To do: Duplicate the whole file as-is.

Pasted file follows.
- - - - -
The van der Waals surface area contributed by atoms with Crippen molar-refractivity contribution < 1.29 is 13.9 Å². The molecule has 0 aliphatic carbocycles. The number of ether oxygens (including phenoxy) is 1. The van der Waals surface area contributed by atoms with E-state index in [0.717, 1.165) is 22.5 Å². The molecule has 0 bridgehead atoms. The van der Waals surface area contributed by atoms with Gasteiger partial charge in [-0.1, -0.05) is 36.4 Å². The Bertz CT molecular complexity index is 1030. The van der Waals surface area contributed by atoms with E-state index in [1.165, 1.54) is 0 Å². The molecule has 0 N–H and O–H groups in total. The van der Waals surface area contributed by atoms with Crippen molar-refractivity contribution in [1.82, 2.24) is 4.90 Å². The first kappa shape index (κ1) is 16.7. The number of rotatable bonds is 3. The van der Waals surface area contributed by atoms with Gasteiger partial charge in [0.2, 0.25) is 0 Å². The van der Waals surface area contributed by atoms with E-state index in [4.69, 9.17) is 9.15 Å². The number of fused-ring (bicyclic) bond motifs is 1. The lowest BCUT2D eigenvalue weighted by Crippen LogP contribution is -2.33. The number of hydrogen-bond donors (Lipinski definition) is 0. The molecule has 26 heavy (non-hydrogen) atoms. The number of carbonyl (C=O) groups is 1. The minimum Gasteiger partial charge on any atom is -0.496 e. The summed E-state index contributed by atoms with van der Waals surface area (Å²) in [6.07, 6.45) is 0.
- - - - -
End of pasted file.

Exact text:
The van der Waals surface area contributed by atoms with Crippen molar-refractivity contribution < 1.29 is 13.9 Å². The molecule has 0 aliphatic carbocycles. The number of ether oxygens (including phenoxy) is 1. The van der Waals surface area contributed by atoms with E-state index in [0.717, 1.165) is 22.5 Å². The molecule has 0 bridgehead atoms. The van der Waals surface area contributed by atoms with Gasteiger partial charge in [-0.1, -0.05) is 36.4 Å². The Bertz CT molecular complexity index is 1030. The van der Waals surface area contributed by atoms with E-state index in [1.165, 1.54) is 0 Å². The molecule has 0 N–H and O–H groups in total. The van der Waals surface area contributed by atoms with Crippen molar-refractivity contribution in [1.82, 2.24) is 4.90 Å². The first kappa shape index (κ1) is 16.7. The number of rotatable bonds is 3. The van der Waals surface area contributed by atoms with Gasteiger partial charge in [0.2, 0.25) is 0 Å². The van der Waals surface area contributed by atoms with E-state index in [4.69, 9.17) is 9.15 Å². The number of fused-ring (bicyclic) bond motifs is 1. The lowest BCUT2D eigenvalue weighted by Crippen LogP contribution is -2.33. The number of hydrogen-bond donors (Lipinski definition) is 0. The molecule has 26 heavy (non-hydrogen) atoms. The number of carbonyl (C=O) groups is 1. The minimum Gasteiger partial charge on any atom is -0.496 e. The summed E-state index contributed by atoms with van der Waals surface area (Å²) in [6.07, 6.45) is 0.